I was talking to a friend today and she expressed that she was quite hopeless and depressed and asked how I’ve been through so many horrendous things and still keep going. How do I have hope? I simply responded because I have to live through the moment. I don’t think about having hope, that would be thinking into the future and I can’t control that (I’ve learned that many times and neither can wearing bracelets with an evil eye control the future!) It’s not that I’m hopeless, it’s just that I can’t keep thinking and directing my attention to what will happen (given my history that would lead me down a spiral staircase into the great abyss). It’s like I tell students in my yoga class and I strongly believe; you live for the moment, which we cannot always control. In a book I’m reading now there’s this great quote:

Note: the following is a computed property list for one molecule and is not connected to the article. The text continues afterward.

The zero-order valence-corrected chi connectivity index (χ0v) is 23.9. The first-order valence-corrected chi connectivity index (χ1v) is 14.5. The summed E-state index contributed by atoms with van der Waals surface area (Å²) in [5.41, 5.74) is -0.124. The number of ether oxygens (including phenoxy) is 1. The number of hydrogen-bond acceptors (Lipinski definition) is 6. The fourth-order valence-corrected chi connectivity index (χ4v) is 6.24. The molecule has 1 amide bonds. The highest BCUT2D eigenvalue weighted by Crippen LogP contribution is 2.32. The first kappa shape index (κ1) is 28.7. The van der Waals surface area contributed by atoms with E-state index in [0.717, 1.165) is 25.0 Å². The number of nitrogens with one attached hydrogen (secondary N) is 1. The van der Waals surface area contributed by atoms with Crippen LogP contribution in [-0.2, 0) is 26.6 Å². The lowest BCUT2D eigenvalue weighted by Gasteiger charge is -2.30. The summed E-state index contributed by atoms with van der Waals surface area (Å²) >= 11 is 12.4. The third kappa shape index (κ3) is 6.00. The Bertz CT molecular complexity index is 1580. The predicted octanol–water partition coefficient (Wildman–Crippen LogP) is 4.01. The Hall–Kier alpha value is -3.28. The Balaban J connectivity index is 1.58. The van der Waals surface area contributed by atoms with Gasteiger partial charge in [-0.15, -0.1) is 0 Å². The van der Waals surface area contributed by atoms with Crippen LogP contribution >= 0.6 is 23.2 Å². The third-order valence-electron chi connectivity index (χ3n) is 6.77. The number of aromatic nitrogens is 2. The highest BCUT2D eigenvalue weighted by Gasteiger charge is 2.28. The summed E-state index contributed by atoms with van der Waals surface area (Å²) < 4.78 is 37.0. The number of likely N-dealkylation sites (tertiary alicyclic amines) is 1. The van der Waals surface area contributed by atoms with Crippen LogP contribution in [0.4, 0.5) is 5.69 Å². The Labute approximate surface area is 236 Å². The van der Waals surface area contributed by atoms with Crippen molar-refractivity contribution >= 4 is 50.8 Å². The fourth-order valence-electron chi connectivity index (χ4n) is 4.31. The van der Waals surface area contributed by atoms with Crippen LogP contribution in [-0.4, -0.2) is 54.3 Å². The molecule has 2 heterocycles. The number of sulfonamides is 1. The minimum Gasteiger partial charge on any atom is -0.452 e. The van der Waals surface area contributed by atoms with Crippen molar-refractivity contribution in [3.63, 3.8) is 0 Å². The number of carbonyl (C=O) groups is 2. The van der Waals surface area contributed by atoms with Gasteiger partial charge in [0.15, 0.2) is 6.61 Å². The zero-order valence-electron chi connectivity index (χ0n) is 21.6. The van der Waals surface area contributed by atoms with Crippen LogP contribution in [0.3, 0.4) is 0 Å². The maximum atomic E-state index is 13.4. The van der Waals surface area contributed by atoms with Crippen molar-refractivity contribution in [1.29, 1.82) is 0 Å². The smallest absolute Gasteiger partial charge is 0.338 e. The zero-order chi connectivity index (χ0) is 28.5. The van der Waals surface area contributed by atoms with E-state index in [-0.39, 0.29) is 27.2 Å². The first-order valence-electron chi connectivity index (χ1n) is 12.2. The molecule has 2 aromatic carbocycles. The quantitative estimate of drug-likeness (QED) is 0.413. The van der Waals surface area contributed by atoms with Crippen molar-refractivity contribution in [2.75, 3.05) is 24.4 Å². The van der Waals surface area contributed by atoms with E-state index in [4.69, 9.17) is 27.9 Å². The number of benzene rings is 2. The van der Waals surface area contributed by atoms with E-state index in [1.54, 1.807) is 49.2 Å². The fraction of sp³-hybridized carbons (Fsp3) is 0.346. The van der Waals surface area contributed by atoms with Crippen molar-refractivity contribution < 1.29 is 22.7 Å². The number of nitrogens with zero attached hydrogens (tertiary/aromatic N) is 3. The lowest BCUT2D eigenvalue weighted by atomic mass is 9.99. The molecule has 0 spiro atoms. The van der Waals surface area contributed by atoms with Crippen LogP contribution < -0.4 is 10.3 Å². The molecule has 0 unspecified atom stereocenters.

“Freedom comes through understanding the effects of the conditions we encounter, not through needing them to be different.”

The flat tire on this hot day did throw me into a tizzy where I vented and yelled at my husband (I am a human being after all!) I then walked to the green river – with no towel and no bathing suit and with my knee brace – I went in. Refreshing. The cool water felt so good. Yes, the moment was good. Returning home, my leg was very achy. I needed ice. I needed to lie down and just write my day out on my bed. What a difference today was from yesterday; disappointments, challenges, and more obstacles compared to yesterday. Even my knee protested with achiness and the heat today whereas yesterday it had been feeling somewhat better. Then I sat down here and started reading my book and came across the perfect line to sum up my day or anyone’s crappy day:

“What may look like garbage is actually compost necessary for growth.”